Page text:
It’s a year since mother left us on 23 April 2013.
There are two things that stand out from that night of nights.
The phone call
I’d set Vivaldi’s Four Seasons as the ringtone for the nursing home, so that anytime my phone rang with that piece of music, I’d know it was from them about mother. Most times, the calls were to let me know I needed to bring some item or other for her the next time I was going there. But on the early morning of 23 April 2013 when I was awakened by that familiar tune, I knew at once it was the call I’d been waiting for.
“Your mother’s gasping, you better come now.” One of the staff said when I answered the call.
I sat in bed, feeling very anxious but telling myself I needed to calm down because I needed to call my sister and to drive over as soon as possible if we wanted to see mother one last time.
In the end, we did not get to see mother one last time. Later, when I thought about this, I realised that mother passed away surrounded by the people closest to her: not her children but the carers who’d looked after her during her final year.
The moment mother passed away
We were driving past the school that was along the way to the nursing home. I was thinking about mother and realised I was thinking of her in the past tense. I would later find out that that moment was very close to when the Lord had taken her home and the Holy Spirit had prompted me that mother was now a part of my past and no longer in my present or future.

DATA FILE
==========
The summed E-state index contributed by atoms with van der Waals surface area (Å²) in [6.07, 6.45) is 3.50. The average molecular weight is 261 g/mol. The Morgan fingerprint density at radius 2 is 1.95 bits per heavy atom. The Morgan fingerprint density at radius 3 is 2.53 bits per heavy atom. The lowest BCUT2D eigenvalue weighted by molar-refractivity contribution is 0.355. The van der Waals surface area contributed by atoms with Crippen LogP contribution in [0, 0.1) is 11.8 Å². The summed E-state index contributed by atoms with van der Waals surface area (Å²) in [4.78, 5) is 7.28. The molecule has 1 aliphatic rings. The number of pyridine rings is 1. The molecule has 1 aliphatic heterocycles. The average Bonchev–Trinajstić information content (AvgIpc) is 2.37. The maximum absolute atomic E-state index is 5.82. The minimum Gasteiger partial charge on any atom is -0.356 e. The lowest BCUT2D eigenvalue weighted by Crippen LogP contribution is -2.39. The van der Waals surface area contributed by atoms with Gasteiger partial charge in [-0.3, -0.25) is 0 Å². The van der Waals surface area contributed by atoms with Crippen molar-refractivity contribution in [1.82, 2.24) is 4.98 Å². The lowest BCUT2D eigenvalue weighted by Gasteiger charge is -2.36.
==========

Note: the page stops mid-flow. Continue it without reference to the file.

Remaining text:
One year on
So it’s a year since mother left, and nine years and eight days since father left on 15 April 2005.
I used to wonder how I would deal with not having both of them around. I told a good friend I might have to move away because my parents were so much a part of where I was staying and the places we frequented together. And I did move away after father’s passing, but only from the house I’d shared with them. It so happened that the lady renting my apartment said she would be moving out to her own place so I was able to move in to mine in early 2006.
It was hard the first few months after mother left; I would commemorate the 23rd of each month, remembering exactly how many months since. Saturday afternoons were the hardest cuz that was when my sister and I would visit her. Gradually I adjusted, not even commemorating the 23rd of the last couple of months leading up to this day, the first anniversary of her passing. But some Saturday afternoons, I would find myself suddenly thinking where I was a year or so ago, visiting mother, sitting next to her, sometimes holding her hand, and always feeling some response from her as she grasped mine in return.